The Michigan Engineer News Center

Iman Javaheri Awarded the 2020–2021 MICDE Fellowship

PhD Candidate Iman Javaheri has been awarded the 2020–2021 Michigan Institute for Computational Discovery & Engineering (MICDE) Fellowship.| Short Read

We’re delighted to congratulate Iman Javaheri (BS U of Utah ’17, MSAE U-M ’19, PhD U-M ’22) on being awarded the 2020 – 2021 Michigan Institute for Computational Discovery & Engineering (MICDE) fellowship. 

Designed to promote the use and advancement of scientific computing techniques and practices in diverse scientific disciplines, the fellowship is notable for becoming increasingly competitive with the majority of the contenders bringing significant, high-quality research accomplishments to the table.

EnlargePortrait of Iman Javaheri
IMAGE:  Potrait of Iman Javaheri (BS U of Utah '17, PhD U-M '22)

A graduate student researcher and mentee of U-M aerospace engineering professor Veera Sundararaghavan, Iman works in Dr. Sundararaghavan’s Multiscale Structural Simulations Lab (MSSL). Iman Javaheri’s research interests include, among others, computational reconstruction and characterization of large-scale microstructural models based on adaptive experimental imaging. The objective of his thesis project is to use a combined multi-scale experimental and computational framework to produce better predictions of the mechanical performance of anisotropic materials, such as additively-manufactured metals.

Among his awards, Javaheri has won the prestigious National Science Foundation (NSF) Graduate Research Fellowship, U.S. Air Force Research Laboratory (AFRL) Summer Graduate Student Fellowship,and University of Michigan Rackham Merit Fellowship. He is also a member of Sigma Xi, The Scientific Research Honor Society; and Tau Beta Pi, The Engineering Honor Society.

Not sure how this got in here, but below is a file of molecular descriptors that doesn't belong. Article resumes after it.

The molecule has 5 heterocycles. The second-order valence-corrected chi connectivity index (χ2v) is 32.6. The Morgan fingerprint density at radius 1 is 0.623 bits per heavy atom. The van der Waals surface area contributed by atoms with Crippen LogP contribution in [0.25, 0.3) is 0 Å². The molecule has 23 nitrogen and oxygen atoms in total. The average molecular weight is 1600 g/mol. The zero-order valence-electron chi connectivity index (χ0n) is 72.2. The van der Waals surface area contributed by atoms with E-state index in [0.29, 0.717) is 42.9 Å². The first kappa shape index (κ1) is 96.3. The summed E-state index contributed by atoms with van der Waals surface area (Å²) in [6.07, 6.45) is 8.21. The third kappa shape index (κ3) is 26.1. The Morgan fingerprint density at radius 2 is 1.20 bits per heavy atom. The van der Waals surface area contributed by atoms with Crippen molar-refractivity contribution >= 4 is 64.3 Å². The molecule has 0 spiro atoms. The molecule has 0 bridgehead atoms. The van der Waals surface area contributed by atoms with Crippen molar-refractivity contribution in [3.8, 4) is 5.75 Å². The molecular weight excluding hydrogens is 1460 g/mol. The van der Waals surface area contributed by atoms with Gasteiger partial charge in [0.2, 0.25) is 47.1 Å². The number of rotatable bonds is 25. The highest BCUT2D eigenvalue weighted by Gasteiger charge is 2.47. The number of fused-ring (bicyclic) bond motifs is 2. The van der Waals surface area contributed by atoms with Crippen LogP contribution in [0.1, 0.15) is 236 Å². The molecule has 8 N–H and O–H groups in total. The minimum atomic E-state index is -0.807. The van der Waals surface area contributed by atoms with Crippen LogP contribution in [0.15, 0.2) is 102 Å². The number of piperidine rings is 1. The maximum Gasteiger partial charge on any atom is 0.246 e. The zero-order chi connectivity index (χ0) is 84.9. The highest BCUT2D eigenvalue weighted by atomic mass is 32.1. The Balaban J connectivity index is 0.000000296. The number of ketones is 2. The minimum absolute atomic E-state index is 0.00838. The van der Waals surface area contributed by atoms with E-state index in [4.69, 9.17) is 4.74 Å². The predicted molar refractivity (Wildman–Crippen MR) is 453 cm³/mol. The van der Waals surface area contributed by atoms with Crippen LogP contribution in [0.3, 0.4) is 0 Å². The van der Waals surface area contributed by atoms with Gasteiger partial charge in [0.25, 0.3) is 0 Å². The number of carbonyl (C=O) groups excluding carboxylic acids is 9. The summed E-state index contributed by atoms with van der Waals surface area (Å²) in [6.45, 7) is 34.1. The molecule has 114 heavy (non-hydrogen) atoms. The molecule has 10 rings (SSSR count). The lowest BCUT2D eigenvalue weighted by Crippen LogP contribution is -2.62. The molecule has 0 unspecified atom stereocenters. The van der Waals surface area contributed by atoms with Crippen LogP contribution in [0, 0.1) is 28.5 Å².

In reaction to receiving the fellowship, Javaheri said,

I felt both honored and humbled. I am excited about the opportunities that this fellowship will provide. And I am incredibly thankful for the support of my mentors—Prof. Veera Sundararaghavan from the Aerospace Engineering Department and Dr. Andy Newman from NASA Langley Research Center who have greatly enhanced my educational experience here at the University of Michigan.”

Portrait of Iman Javaheri
The electrons absorb laser light and set up “momentum combs” (the hills) spanning the energy valleys within the material (the red line). When the electrons have an energy allowed by the quantum mechanical structure of the material—and also touch the edge of the valley—they emit light. This is why some teeth of the combs are bright and some are dark. By measuring the emitted light and precisely locating its source, the research mapped out the energy valleys in a 2D crystal of tungsten diselenide. Credit: Markus Borsch, Quantum Science Theory Lab, University of Michigan.

Mapping quantum structures with light to unlock their capabilities

Rather than installing new “2D” semiconductors in devices to see what they can do, this new method puts them through their paces with lasers and light detectors. | Medium Read